Pernod Ricard straw-shunning 'very much a step in the right direction'

12 January 2018

Drinks giant, Pernod Ricard has declared it will stop using non-biodegradable plastic straws and stirrers in any part of its business.

After banning the use of plastic straws and stirrers at its events in the run up to the festive season, Pernod has asked all its affiliates globally to stop using these products at its events in the future.

Many great things have come out of the rebirth of cocktails, but the use of plastic is not one of them. Research bods have found a straw, which is used on average for 20 minutes, can take more than 200 years to breakdown and often does not fully disintegrate.

On-trade reaction

‘We know that this type of non-biodegradable plastic is having a detrimental impact on the environment and oceans, and for us it’s crucial that we play our role in helping to prevent any further damage,’ Vanessa Wright, recently appointed group VP of sustainability and responsibility, said.

Trash Tiki champions sustainability
Trash Tiki champions sustainability

While some will view this as a seismic shift in the sustainability movement, others will be of the opinion this is a mere drop in the ocean.

‘I think it’s very much a step in the right direction,’ Nightjar and Oriole owner, Edmund Weil told Imbibe. ‘We’ve actually never used plastic straws in our bars; we use stainless steel in Nightjar and Bamboo in Oriole. Both of these are reusable many many times (as long as your guests refrain from stealing them!) and I believe have worked out more cost effective that going through hundreds of thousands of plastic straws.'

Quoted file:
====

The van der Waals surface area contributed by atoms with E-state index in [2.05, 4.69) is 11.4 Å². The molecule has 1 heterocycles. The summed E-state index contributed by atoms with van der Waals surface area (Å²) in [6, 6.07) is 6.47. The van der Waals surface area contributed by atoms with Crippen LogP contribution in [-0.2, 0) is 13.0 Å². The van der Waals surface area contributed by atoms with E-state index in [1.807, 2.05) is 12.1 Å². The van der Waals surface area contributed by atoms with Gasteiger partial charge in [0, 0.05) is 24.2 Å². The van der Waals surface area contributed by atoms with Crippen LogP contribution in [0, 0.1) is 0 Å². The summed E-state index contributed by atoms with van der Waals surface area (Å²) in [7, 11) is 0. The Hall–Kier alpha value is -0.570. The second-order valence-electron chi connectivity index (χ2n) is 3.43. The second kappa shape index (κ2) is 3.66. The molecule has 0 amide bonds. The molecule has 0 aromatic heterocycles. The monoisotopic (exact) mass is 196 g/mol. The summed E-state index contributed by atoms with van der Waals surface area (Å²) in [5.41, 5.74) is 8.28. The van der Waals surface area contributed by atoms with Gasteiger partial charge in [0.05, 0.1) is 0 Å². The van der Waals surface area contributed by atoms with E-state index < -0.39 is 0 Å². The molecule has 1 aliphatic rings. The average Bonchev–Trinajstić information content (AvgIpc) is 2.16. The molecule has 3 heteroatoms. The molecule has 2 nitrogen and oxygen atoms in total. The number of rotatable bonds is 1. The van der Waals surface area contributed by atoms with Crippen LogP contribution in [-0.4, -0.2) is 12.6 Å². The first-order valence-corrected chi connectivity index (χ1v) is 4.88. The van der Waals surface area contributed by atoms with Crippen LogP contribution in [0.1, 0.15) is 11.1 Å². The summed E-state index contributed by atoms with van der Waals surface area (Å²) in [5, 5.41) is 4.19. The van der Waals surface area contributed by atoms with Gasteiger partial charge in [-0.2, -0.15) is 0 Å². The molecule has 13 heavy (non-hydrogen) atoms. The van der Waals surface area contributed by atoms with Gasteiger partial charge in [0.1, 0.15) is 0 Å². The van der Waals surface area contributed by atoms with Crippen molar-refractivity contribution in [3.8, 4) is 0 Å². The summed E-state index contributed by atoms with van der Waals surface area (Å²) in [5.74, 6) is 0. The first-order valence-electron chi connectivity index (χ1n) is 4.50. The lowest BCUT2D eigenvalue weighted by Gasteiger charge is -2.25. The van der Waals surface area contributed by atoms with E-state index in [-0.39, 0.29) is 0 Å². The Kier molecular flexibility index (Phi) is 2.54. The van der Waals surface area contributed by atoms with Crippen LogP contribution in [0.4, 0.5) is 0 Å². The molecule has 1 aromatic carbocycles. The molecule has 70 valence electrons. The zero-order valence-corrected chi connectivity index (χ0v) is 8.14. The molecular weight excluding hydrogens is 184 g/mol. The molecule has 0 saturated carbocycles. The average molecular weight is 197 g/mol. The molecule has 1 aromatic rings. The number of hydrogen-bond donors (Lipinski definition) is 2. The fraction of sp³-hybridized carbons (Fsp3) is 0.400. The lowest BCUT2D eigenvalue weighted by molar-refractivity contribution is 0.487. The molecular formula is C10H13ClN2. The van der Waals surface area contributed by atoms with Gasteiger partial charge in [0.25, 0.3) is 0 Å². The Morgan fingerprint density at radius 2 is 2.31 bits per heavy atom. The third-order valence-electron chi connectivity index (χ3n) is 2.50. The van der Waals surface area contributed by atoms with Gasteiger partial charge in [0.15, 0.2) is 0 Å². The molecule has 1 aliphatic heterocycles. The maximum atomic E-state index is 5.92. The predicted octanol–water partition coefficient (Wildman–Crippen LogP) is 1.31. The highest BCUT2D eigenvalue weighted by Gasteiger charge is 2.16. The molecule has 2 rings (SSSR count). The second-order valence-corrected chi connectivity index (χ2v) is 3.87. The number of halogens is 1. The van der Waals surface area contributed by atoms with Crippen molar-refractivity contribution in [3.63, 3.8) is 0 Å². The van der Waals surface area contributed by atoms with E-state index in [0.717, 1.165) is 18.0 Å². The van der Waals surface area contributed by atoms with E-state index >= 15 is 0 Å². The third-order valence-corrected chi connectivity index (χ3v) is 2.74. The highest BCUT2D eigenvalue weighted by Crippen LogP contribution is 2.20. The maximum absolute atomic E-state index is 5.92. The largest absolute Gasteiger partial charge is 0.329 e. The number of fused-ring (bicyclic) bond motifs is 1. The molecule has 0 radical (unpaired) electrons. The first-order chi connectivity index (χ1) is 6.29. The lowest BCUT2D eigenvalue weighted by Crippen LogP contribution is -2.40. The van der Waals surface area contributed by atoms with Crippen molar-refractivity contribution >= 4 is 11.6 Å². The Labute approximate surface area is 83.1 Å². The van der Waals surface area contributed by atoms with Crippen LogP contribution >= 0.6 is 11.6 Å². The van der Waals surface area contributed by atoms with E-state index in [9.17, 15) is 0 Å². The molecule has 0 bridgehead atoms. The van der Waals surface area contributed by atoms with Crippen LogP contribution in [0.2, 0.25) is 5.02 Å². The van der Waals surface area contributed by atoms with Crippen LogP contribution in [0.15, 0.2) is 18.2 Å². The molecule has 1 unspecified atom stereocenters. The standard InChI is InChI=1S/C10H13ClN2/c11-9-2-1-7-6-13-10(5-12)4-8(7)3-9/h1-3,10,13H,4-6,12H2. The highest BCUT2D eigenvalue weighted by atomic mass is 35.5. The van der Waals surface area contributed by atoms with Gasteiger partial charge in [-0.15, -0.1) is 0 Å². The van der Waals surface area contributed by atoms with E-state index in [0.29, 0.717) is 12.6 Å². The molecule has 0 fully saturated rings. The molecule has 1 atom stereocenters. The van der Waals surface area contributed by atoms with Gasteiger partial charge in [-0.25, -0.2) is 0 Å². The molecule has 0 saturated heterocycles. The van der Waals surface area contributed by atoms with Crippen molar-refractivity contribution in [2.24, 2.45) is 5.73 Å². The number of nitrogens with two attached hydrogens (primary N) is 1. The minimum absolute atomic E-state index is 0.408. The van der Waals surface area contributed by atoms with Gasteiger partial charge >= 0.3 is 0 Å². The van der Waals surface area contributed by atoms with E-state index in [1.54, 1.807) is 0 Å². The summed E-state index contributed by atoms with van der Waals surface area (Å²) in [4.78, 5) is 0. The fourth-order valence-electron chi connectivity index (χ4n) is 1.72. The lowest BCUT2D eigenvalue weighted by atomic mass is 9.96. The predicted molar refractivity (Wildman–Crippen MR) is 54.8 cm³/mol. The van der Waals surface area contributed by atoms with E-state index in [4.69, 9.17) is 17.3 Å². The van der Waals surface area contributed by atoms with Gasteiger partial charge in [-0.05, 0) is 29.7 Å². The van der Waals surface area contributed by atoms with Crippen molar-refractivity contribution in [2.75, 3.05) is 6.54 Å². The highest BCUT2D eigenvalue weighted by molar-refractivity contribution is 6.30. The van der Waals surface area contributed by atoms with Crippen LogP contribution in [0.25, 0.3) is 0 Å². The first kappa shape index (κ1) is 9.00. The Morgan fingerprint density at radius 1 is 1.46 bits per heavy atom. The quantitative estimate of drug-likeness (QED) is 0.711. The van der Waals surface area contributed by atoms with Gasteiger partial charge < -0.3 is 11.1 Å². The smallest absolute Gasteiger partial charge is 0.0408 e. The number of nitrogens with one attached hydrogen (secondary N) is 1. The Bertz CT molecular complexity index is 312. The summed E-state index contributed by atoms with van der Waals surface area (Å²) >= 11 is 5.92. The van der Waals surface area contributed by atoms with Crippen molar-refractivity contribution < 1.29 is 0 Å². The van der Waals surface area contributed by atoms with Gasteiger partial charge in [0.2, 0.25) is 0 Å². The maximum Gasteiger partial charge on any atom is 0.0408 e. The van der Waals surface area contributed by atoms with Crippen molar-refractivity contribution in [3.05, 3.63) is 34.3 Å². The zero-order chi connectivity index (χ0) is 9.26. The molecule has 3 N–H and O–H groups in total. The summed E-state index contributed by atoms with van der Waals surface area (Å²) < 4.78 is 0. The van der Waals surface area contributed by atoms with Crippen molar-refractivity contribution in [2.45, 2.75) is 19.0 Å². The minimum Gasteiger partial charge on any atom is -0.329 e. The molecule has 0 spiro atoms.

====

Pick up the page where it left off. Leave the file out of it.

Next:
The guys at Trash Tiki, who have taken their #DrinkLikeYouGiveAFuck anti-waste fight on tour, have worked closely with Pernod in the past.

'We think it’s a great initiative that a lot of other brands and bars have gotten on board with,' Iain Griffiths and Kelsey Ramage told us. ‘The best thing about this, is to consider that hopefully within a very short future the reality will be all brands are on board, and from there no brand will be spending money on single use plastics.'

When asked if others will follow, the duo said: 'Probably not, but as these steps are much less a trend or movement but more a natural evolution, those who can’t evolve or keep up will definitely die off.'

Be warned.

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